In the US, the Centers for Medicare & Medicaid Services (CMS) set new standards for healthcare messaging in 2017. According to CMS, patient data exchange between healthcare professionals is permissible only through a secure platform, while texting medical reports is prohibited regardless of platform. It’s also advised to use Computerized Provider Order Entry (CPOE) systems to enter and send treatment instructions.
In Australia, the Australian Digital Health Agency has a Secure Messaging Program dedicated to provider-to-provider messaging. The program aims at the creation of implementable and interoperable solutions for document exchange and clinical workflow management.
There’s another challenge when addressing security risks: if a healthcare institution has a secure messaging program, it doesn’t guarantee that every worker will adopt it and abandon less secure practices.
There’s a myth that prohibiting personal device use will ensure secure messaging, but the fact is that BYOD is a part of healthcare that’s unlikely to change. This is why any secure healthcare messaging app should have specific protection measures while displaying and storing any information on a device.
A regulatory requirement stipulates the ability to remotely delete messages with sensitive information from a device. The system should work in such a way that if a hospital employee resigns or has their phone lost or stolen, all messages containing protected health information should be erased, leaving the rest of the data in place. There are two options for that: use the platform’s own instruments (like Find My on Apple devices) or implement the Sesame algorithm. With remote access to all devices involved in communication, companies can mark stolen devices in the system and they won’t be able to send or receive any data.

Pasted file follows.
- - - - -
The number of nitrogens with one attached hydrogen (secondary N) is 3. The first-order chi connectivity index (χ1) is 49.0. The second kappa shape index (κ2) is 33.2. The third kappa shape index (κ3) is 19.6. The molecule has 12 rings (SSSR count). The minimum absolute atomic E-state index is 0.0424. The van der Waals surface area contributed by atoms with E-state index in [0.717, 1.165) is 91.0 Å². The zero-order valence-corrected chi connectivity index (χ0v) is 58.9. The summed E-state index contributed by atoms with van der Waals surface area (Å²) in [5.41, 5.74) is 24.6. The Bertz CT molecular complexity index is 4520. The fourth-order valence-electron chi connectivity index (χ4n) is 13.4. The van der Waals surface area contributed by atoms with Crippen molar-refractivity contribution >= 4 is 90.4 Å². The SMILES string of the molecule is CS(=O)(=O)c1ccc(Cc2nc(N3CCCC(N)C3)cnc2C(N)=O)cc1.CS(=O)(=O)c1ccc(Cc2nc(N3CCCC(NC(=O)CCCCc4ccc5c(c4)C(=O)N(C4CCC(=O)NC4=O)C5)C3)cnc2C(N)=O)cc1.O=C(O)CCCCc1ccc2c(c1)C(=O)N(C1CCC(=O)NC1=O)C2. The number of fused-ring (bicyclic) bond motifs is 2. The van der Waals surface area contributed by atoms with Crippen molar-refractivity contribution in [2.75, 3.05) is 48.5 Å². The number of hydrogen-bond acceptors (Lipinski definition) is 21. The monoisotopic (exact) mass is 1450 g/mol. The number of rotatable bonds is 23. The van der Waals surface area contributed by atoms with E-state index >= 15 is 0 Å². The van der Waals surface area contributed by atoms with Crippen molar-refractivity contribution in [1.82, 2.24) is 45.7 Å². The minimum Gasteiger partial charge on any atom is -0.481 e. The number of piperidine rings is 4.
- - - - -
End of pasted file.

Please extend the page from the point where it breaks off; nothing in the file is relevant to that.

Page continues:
There are common practices that ensure the security of messaging applications:
Previously, data exchange between healthcare workers and patients was performed via pagers, fax machines, and hospital pages. These technologies are inconvenient and mostly obsolete. Modern healthcare facilities are striving for intuitive and secure data transmission.
Let’s see which technologies are currently used for messaging and which are the most secure.